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The Cyclades is a Greek island group in the Aegean Sea, southeast of the mainland. It centers on the uninhabited island of Delos, considered the birthplace of Apollo, and home to some of Greece’s most important archaeological ruins. The largest island of the Cyclades is Naxos. Many of the islands are popular holiday destinations, known for their beaches, ancient sites, rugged landscapes and traditional blue-and-white stucco towns overlooking the sea.
The earliest coins of the Cyclades and Sporades belong to the seventh and sixth centuries B.C., and are evidently modeled on the money of Aegina. All these insular coinages belong to an age that is anterior to the commencement of coinage in Crete. Aegina, and not Crete, must therefore be regarded as the cradle of the archaic silver money of all the central portion of the Aegean Sea, with its numerous islands and once teeming maritime population.
The prevailing weight-standard of the earliest coins is the Aeginetic, the stater being a didrachm. At Melos, the most archaic coins are of Phoenician weight; at Delos—if the attribution be correct—we find a Euboic didrachm. From the fourth century till circ. B.C. 200 the chief standards employed are the Rhodian or Ptolemaic, the Rhodian reduced, and the reduced Attic. From about B.C. 200 the silver currency was probably chiefly furnished by the new Athenian silver money and by the coins of Crete, etc. In many of the less important islands coinage does not begin till c. B.C. 300, and in some cases consists entirely of bronze. In B.C. 308 Ptolemy liberated Andros from the Macedonian garrison, and, soon after, the Cyclades passed under the mild rule of the Ptolemies, who appear to have allowed them to retain a modified autonomy and the right of coining their own money.
Many extant specimens of the archaic coinages of the Islands and of Aegina come from finds in Melos (Borrell, N. C., vi. 134), from the great hoard of 760 pieces discovered in Thera (see Wroth, ‘The Santorin Find of 1821 in N. C., 1884, p. 269), and from a hoard discovered about 1890 (Greenwell, N. C., 1890, p. 13: see also Bröndsted’s Reisen, Paris, 1826 and 1830). These finds consisted of a great variety of specimens, the majority of which are doubtless of the Islands, though others, with more or less certainty, may be assigned to Western Asia Minor. The following have some claim to be regarded as early coinages of the Islands, judging by provenance and weight, but it should be observed that they furnish a great number of different types and may ultimately prove to be the coinages of some other parts of the Greek world.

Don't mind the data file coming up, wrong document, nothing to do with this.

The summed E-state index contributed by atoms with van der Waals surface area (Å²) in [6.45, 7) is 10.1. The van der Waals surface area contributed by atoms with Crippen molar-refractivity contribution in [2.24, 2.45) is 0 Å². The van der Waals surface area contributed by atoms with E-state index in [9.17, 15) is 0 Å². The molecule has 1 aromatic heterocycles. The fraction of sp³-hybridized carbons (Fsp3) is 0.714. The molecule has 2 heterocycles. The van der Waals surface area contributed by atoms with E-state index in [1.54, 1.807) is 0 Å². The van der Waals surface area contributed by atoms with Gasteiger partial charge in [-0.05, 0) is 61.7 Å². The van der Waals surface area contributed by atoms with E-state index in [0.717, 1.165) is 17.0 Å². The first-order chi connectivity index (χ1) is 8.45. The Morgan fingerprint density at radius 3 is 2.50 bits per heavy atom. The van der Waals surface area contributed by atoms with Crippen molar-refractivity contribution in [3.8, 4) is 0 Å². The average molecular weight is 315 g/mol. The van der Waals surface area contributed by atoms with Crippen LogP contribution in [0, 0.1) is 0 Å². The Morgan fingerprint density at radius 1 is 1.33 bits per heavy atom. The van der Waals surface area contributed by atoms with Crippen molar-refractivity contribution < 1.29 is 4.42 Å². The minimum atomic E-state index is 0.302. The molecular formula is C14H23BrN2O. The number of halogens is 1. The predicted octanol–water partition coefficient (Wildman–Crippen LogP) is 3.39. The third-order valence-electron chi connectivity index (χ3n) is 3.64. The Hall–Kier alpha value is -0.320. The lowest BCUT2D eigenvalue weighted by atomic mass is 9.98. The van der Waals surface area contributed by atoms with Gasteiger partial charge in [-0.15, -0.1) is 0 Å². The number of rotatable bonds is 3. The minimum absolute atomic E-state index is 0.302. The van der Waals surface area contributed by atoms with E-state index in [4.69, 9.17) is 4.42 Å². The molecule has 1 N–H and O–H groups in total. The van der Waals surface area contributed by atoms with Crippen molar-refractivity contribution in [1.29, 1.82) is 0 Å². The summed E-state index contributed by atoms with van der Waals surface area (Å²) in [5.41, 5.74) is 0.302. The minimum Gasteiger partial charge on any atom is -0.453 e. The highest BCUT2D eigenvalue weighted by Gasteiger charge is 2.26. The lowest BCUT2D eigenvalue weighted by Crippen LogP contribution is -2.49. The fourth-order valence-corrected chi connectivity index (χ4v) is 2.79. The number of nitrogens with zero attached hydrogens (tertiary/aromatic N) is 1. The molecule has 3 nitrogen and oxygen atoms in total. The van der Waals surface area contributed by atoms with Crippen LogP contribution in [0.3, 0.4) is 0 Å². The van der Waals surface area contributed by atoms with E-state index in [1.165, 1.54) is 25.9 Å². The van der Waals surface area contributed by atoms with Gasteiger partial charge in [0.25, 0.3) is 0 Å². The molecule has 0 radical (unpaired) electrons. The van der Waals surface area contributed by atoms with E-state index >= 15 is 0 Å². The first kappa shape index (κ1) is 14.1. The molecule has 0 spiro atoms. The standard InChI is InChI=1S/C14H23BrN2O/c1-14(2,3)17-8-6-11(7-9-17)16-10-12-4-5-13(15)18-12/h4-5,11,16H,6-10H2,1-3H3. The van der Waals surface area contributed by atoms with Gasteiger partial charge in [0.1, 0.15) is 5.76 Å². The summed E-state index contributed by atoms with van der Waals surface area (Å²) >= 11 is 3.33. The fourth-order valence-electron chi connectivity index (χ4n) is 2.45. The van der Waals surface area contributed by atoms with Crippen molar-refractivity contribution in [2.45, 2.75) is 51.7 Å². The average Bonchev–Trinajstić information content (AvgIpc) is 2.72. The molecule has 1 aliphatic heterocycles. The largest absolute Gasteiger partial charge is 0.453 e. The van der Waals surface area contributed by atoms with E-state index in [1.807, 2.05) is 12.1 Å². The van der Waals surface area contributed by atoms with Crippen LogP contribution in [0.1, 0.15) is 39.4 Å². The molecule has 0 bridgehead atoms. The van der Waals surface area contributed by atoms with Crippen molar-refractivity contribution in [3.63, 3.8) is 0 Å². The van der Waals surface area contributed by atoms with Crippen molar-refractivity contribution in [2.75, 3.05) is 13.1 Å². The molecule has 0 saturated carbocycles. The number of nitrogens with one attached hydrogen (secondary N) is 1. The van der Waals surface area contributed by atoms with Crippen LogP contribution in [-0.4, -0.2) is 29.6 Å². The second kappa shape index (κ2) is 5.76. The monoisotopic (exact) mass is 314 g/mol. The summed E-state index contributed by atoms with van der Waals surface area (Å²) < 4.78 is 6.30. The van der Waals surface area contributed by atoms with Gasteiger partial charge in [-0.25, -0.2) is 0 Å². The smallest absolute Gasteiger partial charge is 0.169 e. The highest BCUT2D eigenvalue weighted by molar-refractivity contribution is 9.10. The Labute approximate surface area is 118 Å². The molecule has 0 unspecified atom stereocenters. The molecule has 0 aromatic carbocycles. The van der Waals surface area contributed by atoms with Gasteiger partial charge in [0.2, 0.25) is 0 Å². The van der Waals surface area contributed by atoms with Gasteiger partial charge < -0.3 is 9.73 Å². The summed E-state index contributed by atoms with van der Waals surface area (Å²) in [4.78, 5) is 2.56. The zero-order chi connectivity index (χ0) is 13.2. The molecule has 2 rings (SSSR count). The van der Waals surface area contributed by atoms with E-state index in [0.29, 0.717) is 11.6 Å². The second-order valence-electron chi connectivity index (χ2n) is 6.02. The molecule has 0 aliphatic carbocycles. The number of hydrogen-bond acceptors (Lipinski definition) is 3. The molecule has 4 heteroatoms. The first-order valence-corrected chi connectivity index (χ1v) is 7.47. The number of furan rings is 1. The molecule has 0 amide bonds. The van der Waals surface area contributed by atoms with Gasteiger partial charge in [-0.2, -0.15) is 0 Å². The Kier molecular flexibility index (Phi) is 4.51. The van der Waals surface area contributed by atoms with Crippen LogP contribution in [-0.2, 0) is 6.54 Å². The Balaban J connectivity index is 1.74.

Forepart of lion l. looking back. Rev. Rude incuse square, or sometimes star in incuse square Aeginetic stater. N. C., 1884, p. 272 f. Santorin find; a specimen found in Melos is inscribed on obv. ΟVΑ or VΑΟ (?): see N. C., l. c. and infra under Miletus; cf. Babelon, Traité, pt. 2, i. p. 1290, among ‘Uncertain of Asia Minor'.
Two dolphins swimming l. and r. Rev. Inc. sq. of several compartments. Aeginetic stater. N. C., 1884, p. 277; cf. Svoronos, cited by Imhoof, N. C., 1895, p. 273, sometimes assigned to Argos. Regling (Z. f. N., xxv. p. 39) preferably attributes them to Thera; cf. Babelon, Traité, pt. 2, i. p. 1323. (Cf. the Aeginetic stater with obv. Two dolphins, both swimming r. (Greenwell, N. C., 1890, p. 16); perhaps Carian (Regling, op. cit., p. 42).
Naked youth riding on dolphin. Rev. Inc. sq. Aeginetic drachm, 92 grs. See Head, B. M. C., Caria, p. lix; Babelon, Traité, pt. 2, i. p. 1274; Svoronos (Journ. int., 1900, p. 59) attributes it to Syros.
Amorgos. The island of Amorgos, south-east of Naxos, contained on its western coast three cities, Aegiale in the north, Minoa in the middle, and Arcesine in the south. Down perhaps to the latter part of the fourth century these towns, as is evident from the following coins and from inscriptions, formed a single political community, but afterwards they appear each as an independent state.
|Star and crescent.||ΑΜΟ Two thyrsi crossed.
|Head of Asklepios.|| „ Bee.
|Cupping vessel, σικυα.|| „ Id.
|Head of Zeus or Asklepios.
[B. M. Cat., Pl. XX. 1.]
|ΑΙΓΙ Goat-legged Pan seated with legs
crossed, playing syrinx.
AR 32 grs.
|Goat-legged Pan seated or standing, or head of Zeus (or Asklepios) laureate.||ΑΙΓΙ, ΑΙ Cupping vessel; on several
specimens, the letter Δ beneath.
|Head of Artemis.||ΑΙ Cupping vessel [Brit. Mus.]
|Head of Athena.||ΑΙΓΙ Owl.
|Turreted female head.|| „ Lion’s head and neck
|Head of Athena.||ΑΡΚ Ram standing.
Æ .7 and .5
|Head of young Dionysos.|| „ Kantharos and thyrsos.
|Id.|| „ Kantharos [Brit. Mus.] |
|Head of bearded Dionysos.||ΜΙΝΩ Kantharos. |
|Head of Apollo Aegletes, facing.||ΑΝ or ΑΝΑ Two-handled vase, above which, bee. |
Andros, the largest and most northerly of the Cyclades. The chief divinity of the island was Dionysos, within whose sanctuary was a fountain which ran with wine every year during the festival of the god (Paus. vi. 26). The coinage of certain attribution dates from circ. B.C. 308, when Andros was freed by Ptolemy from its Macedonian garrison. For descriptions of the coins see Paschales in Journ. Int., i. p. 299 f.
[Babelon, Traité, pt. 2, i. p. 1275 f.]
|Incuse square divided into triangular compartments.|
Imhoof (Gr. M., p. 537) regards these as the earliest coins of Carthaea in Ceos, and the attribution to Andros can hardly be accepted as certain.